A new patent filed by Sony hints that the next iteration of PlayStation consoles could feature built-in backwards compatibility.
Spanish site Hobby Consolas first spotted the patent on J-PlatPat and translated it from Japanese. According to that site, the patent would allow for “retrocompatibility” of past hardware with future consoles, letting the next iterations of PlayStation machines run older games.
Of course, with patents, it’s hard to tell exactly what such a system will be used for, or if anything in the patent will ever see the light of day. A generous interpretation of the patent could mean that Sony hopes for the PlayStation 5 to be able to play games from all past Sony home consoles, as Hobby Consolas seems to think is the case. However, the PlayStation 3’s unique architecture makes it notoriously difficult to emulate, so this may be simply an indicator that the next PlayStation machine will continue to support PlayStation 4 games.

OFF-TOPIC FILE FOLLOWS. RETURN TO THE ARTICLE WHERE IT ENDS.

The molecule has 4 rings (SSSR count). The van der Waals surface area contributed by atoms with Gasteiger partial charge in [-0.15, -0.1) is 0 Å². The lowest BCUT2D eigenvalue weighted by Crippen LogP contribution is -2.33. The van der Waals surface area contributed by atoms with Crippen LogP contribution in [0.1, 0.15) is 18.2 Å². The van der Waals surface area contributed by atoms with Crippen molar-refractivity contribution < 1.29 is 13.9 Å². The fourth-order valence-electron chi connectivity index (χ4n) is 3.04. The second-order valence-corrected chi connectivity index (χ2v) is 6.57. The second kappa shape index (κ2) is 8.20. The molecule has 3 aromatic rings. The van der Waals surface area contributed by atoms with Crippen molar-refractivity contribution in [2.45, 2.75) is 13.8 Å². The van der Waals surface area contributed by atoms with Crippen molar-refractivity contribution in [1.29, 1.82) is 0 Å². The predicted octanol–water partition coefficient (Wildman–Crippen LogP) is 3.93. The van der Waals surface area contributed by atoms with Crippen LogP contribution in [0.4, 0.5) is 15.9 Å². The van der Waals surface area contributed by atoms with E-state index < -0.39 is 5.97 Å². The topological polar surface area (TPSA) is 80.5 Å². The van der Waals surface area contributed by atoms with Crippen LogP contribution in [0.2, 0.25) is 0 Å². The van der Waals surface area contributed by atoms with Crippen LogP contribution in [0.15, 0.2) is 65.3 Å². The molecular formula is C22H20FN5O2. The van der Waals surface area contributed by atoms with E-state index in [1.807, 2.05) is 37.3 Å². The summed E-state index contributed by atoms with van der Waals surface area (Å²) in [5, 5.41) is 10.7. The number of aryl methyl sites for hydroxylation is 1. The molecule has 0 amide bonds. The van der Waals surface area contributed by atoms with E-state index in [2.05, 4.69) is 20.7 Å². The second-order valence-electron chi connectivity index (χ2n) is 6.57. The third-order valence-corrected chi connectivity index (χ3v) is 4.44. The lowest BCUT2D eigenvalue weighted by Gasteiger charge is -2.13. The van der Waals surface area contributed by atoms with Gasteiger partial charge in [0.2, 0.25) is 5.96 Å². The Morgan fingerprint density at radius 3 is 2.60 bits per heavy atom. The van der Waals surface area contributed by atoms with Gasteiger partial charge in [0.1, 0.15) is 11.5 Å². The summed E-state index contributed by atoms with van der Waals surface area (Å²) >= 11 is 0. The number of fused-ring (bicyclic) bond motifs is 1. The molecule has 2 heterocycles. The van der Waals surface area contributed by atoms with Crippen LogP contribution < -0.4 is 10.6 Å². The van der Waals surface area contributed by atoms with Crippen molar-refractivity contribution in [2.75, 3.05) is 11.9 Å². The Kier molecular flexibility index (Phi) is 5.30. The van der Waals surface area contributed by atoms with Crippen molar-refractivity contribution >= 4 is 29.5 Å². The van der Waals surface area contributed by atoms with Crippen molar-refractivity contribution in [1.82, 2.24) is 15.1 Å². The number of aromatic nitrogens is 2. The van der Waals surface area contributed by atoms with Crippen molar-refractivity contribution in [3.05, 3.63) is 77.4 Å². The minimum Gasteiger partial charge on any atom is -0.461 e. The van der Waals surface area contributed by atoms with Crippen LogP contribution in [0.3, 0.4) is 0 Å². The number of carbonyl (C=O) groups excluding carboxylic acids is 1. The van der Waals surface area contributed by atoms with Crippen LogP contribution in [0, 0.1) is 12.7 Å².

It’s also possible that this patent is only speculation, and that Sony has an idea of how to make backwards compatibility work, but no plans yet to implement it. However, it does line up with the latest speculation from Digital Foundry analyst John Linneman, who recently stated that there is “zero question” that the PlayStation 5 won’t support at least PlayStation 4 games.
Sony president Kenchiro Yoshido recently reported that Sony is working on its next console, though we likely won’t see it for another year at least.
Source: Hobby Consolas